The Cascade Paine

We were fortunate that we had a clear day and so had an unobstructed view the mountains. Most come to see the Torres – the 3 granite towers that give this park its name. How impressive it was. But then the whole range was impressive. I’ve never seen a range so jagged – it looked like a graph against the sky.


Torres del Paine

We expected to eat on the go but the guys (Johnny and Eduardo) surprised us with a lovely picnic complete with table cloth, wine, a cooked meal and even desert at a campsite by the Lake Pehoe! They had asked us to go for a walk and explore the area and to be back in 20 mins. They set everything up and cooked  a wonderful meal in that time. That was a nice touch. There couldn’t have been a more scenic spot too (but then again maybe there could!). We got some of our best views from here.



The surprise lunch – with wine, cheese, salad, fruits and nuts, bread and the really tasty beef and chicken that the guys made


Complete with cookies, caramel fruit cake and yummy alfajores


Lake Pehoe


Lake Toro


Grey Glacier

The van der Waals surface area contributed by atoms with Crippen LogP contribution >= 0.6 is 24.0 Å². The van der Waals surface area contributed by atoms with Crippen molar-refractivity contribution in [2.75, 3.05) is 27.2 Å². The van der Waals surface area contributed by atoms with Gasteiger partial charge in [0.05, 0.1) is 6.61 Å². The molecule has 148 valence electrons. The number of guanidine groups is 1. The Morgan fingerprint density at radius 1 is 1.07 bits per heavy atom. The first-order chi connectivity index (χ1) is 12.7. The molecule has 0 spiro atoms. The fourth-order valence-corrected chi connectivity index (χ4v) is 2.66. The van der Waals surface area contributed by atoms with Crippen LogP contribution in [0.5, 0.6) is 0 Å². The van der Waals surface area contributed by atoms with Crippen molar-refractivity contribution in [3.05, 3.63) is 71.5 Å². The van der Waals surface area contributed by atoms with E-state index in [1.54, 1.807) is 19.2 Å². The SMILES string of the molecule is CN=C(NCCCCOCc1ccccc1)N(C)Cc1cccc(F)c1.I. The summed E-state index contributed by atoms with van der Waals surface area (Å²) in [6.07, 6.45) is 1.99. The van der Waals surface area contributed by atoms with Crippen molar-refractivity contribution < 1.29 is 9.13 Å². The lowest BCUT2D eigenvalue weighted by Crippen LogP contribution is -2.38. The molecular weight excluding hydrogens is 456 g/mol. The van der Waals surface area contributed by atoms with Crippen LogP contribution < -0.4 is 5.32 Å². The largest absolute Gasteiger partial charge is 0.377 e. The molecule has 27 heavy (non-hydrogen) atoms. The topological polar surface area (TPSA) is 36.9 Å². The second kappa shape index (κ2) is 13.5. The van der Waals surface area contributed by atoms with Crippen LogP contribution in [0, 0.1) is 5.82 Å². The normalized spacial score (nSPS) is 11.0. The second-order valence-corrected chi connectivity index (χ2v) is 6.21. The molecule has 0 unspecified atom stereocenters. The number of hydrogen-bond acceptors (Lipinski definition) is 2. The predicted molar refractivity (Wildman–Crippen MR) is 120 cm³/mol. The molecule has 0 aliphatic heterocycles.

It is hard to imagine that in 2005, 10% of the park was burnt down by a careless camper who used a stove in windy conditions. What a tragedy. We saw these vast burnt areas – the ground is still charred and the trees have not regrown.

The remaining 90% however was one unbelievable, outstanding, stunning view after another! Every beautiful description of the Patagonia region and of the Torres del Paine Park is true and does not disappoint.  The panoramas were unbelievable. The clouds hung so low as if the heavens could not resist coming down to touch these amazing mountains. Indeed it seemed like heaven on earth.

Última Esperanza (Last Hope)

Puerto Natales, Patagonia

Puerto Natales is a picturesque little town, on the edge of the Sound of Last Hope. This channel was given its name by a Spanish explorer who was looking for the western passage of the Straits of Magellan. He finds a narrow passage but unfortunately, he discovers it is only an inlet and in defeat he named it Seno de Última Esperanza – Sound of Last Hope. How I admire the grit and courage of those early explorers.


Puerto Natales

Our days here were nothing short of amazing. Where we stayed, the Remota, is located by the Sound of Last Hope with mountains as a backdrop. Just sitting in the hotel or taking a walk outside, you had an incredible view. The architecture of the hotel too is worthy of mention – it is “eco” or “sustainable” and blends in nicely with the environment. We had a wonderful stay and the staff were incredibly helpful and friendly.


Remota rooftop

So much of this region and indeed this country has left an indelible mark on our memories. We met some of the loveliest young people on this trip. I know not why Chile was not on my top 5 countries to visit – it is now on my top 5 countries to re-visit!

Hasta mañana till we meet again … don’t know when …